Ottawa Senators winger Clarke MacArthur has fought a serious concussion throughout this campaign, and at one point he had considered retiring. MacArthur, 30, hasn’t suited up since Oct. 14.
Ottawa Senators winger Clarke MacArthur hasn’t suited up since mid-October, and now he has officially been shutdown for the remainder of the campaign.
The Senators announced Monday that MacArthur, 30, will not play again this season even though he has finally passed concussion testing and would be medically cleared to return for any of Ottawa’s final contests. The decision, the Senators said in a statement, was made by management and team doctors, and it doesn’t come as much of a shock.
In an interview with the Ottawa Citizen’s Ken Warren, MacArthur opened up about his battle with concussions throughout this campaign, and admitted that thoughts of retirement entered his mind while he was trying to battle back.
“At one point in late November, early December, I was thinking I was done, maybe this is it,” MacArthur told Warren. “I had to get out of there. Every day you’re coming to the rink and you want to go on the ice. It’s like going to Disneyland. Everyone else goes on the rides and you’re outside the doors, watching.”
MacArthur hasn’t played since an Oct. 14 game against Columbus. Midway through the second period, MacArthur was skating through the neutral zone, tripped over Blue Jackets winger Brandon Saad, fell to the ice and remained down for a brief moment before heading to the bench. MacArthur told Warren that he remembers nothing of exiting the ice, nor does he remember being helped to the dressing room. The last thing he recalls is having an eye exam.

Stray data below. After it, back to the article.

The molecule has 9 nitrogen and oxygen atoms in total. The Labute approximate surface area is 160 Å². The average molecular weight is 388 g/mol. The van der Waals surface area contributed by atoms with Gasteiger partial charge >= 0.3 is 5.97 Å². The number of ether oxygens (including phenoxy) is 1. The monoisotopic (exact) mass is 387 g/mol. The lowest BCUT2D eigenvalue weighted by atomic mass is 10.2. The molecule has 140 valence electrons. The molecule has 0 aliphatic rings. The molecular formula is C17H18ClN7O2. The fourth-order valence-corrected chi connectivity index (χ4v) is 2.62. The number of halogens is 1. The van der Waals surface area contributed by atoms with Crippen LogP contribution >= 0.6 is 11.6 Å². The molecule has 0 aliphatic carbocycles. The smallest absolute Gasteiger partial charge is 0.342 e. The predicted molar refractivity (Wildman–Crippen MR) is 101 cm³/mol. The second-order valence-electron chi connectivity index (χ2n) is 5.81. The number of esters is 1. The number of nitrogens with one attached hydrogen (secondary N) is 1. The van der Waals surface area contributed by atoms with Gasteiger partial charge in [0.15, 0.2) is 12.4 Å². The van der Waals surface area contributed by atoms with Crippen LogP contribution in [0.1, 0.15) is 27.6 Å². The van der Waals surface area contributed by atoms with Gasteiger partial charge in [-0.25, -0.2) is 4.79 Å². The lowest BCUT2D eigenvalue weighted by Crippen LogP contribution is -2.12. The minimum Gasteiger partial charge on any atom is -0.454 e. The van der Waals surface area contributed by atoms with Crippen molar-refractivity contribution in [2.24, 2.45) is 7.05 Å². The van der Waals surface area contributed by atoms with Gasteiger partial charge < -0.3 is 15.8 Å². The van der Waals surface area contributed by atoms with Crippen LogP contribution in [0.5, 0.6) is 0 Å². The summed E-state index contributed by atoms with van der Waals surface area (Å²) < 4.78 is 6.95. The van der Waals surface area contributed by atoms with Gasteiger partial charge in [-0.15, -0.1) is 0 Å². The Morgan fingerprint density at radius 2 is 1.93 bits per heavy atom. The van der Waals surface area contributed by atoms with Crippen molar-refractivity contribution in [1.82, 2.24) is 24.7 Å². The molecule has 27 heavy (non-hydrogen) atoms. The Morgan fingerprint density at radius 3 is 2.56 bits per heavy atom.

“Whatever I did with that hit in Columbus, all the vestibular (which controls balance) went to hell in a handbag,” MacArthur told Warren. “Focusing on anything was just painful.”
That wasn’t the first time he had been concussed this season, though, and MacArthur told Warren his battle with concussions this campaign began in the pre-season when he was caught with a hit from teammate Mark Fraser. MacArthur told Warren he hid his symptoms from the Senators’ training staff following that game in hopes they would go away before the regular season opened.
MacArthur admitted his game was struggling heading into the Oct. 14 contest, and told Warren that he was planning on informing the medical staff of his complications following the game against the Blue Jackets. His collision with Saad, and subsequent collision with the ice, took the decision to inform the medical staff out of MacArthur’s hands.
It wasn’t until Jan. 7 that MacArthur got back on the ice, but upon returning a new symptom popped up. MacArthur had vertigo, he told Warren, and felt like he was “floating around.” Recovering from that took another month, at which point MacArthur was ready to take his concussion baseline test. He failed the test, however, which meant he had to wait three weeks before undergoing testing once again.
Even though he’s now cleared testing, the decision by MacArthur and the Ottawa staff is one that will give him an additional six months to recover from any symptoms that may be lingering, even if they’re only the slightest aches or pains. The Senators are eight points out of a wild-card spot in the Eastern Conference and there’s no point risking MacArthur’s health. But come October, the hope is to see a symptom-free MacArthur back in the Senators’ lineup.